Raleigh councilmen holding town hall meetings

ccampbell@newsobserver.comMay 7, 2014 

  • If you go

    What: Southeast Raleigh District C town hall meeting

    Who: City Councilman Eugene Weeks, City Manager Ruffin Hall and city department heads

    When: 7 to 8:30 p.m. Thursday

    Where: John Chavis Community Center, 505 Martin Luther King Jr. Blvd.

— City Councilman Wayne Maiorano heard strong opinions from all sides last week at his first town hall meeting – a rare chance for North Raleigh residents to sound off without coming downtown to city hall.

Five months into his term, Maiorano launched the first in a series of public forums in his district. In Southeast Raleigh, Councilman Eugene Weeks is starting a similar series with a town hall Thursday at John Chavis Community Center.

The meetings mark the first district-specific town hall meetings in recent memory, though council members often attend Citizens Advisory Council meetings, and Southwest Raleigh Councilman Thomas Crowder meets with constituents through the District D Neighborhood Alliance.

Both Maiorano and Weeks are starting with open-ended forums that address any topics residents might bring up. Later meetings will focus on specific subjects, such as water resources, transit and Six Forks Road.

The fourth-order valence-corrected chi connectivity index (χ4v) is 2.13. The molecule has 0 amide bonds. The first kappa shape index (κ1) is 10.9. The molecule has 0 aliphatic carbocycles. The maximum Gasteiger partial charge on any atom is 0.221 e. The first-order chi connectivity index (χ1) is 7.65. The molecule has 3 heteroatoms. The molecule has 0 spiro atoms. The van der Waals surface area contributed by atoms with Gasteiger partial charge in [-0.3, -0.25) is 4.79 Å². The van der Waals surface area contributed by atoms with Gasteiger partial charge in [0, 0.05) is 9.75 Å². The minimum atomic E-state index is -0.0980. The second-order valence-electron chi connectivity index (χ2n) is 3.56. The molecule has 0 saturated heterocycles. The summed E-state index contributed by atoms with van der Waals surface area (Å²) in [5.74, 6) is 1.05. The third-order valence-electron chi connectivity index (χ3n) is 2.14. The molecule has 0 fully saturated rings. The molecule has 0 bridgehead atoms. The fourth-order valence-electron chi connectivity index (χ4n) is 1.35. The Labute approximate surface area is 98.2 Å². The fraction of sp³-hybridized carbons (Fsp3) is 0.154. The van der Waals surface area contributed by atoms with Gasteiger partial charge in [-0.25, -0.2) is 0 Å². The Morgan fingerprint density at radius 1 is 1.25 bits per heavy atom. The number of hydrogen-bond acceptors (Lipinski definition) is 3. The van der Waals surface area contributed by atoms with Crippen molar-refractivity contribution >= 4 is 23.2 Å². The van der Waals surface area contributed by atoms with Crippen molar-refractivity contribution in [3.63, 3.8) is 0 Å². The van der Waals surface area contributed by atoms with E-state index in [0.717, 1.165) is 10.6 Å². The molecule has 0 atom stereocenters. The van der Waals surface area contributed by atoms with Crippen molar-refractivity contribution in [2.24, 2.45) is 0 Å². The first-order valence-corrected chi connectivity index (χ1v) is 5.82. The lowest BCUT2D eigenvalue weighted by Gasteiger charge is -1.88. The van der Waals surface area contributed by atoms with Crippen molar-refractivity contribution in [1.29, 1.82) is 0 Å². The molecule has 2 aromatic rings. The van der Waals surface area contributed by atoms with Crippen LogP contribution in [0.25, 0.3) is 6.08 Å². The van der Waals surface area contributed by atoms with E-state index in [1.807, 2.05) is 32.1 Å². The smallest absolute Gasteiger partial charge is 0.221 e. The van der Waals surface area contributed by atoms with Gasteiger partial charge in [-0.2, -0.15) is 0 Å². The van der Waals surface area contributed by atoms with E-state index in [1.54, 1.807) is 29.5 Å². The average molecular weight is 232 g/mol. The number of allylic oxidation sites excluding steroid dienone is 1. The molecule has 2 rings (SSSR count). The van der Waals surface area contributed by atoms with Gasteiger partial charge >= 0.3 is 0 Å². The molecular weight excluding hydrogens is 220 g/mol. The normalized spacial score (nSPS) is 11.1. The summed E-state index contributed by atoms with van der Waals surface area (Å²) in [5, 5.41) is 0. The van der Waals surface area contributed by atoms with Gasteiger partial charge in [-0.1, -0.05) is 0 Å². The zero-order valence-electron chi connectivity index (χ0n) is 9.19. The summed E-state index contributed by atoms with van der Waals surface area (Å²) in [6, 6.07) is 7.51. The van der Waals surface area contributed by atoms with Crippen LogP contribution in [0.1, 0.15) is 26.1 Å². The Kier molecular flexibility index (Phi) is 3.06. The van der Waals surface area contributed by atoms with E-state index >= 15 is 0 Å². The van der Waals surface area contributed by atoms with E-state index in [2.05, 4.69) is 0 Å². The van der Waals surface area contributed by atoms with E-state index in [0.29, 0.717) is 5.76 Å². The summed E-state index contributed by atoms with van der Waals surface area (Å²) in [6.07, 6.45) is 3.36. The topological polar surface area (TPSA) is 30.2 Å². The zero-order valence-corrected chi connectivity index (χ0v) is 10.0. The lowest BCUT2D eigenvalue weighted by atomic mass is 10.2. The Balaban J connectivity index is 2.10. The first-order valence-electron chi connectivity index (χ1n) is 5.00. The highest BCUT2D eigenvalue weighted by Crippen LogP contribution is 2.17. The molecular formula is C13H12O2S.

At last week’s meeting, development issues were on many speakers’ minds. Tim Niles is among a group of North Raleigh residents fighting a proposed Publix store on Falls of Neuse Road. He said the city’s new zoning code should better address the size of permitted businesses in neighborhood retail districts. He called on Maiorano to “open it up and fix” the code.

Donna Bailey lives near Hillsborough Street – well outside Maiorano’s district – but also urged the councilman to pay close attention to Raleigh’s comprehensive plan for future development.

“I want to know your commitment to implementing and following the comprehensive plan,” she said.

For his part, Maiorano said it’s too soon to comment on any pending development proposal – the Publix store or the Hillsborough apartments that Bailey says goes against Raleigh’s plan.

“The comprehensive plan and the (development code) aren’t road tested,” Maiorano said. “Did we get it right completely? We’re figuring that out.”

Maiorano also heard from several members of the conservative Wake County Taxpayers Association, who cautioned that Raleigh should slow its borrowing habits.

“The decisions that we keep making on the city council and other places is going to cause further debt and further problems, and I don’t want to keep looking to government for further solutions,” Paul Fitts said.

Maiorano and city manager Ruffin Hall replied that the city’s AAA bond rating mean that finances are in good shape. “We all understand very seriously the value of the taxpayer dollar,” Maiorano said.

Other concerns brought up at the town hall ranged from ensuring future water supplies to synchronizing stoplights to ease traffic problems. One man urged Maiorano to raise impact fees that developers pay, arguing that city planners have become too cozy with developers.

Future town hall meetings in Maiorano’s district are set for May 20 and June 4.

Campbell: 919-829-4802; Twitter: @RaleighReporter

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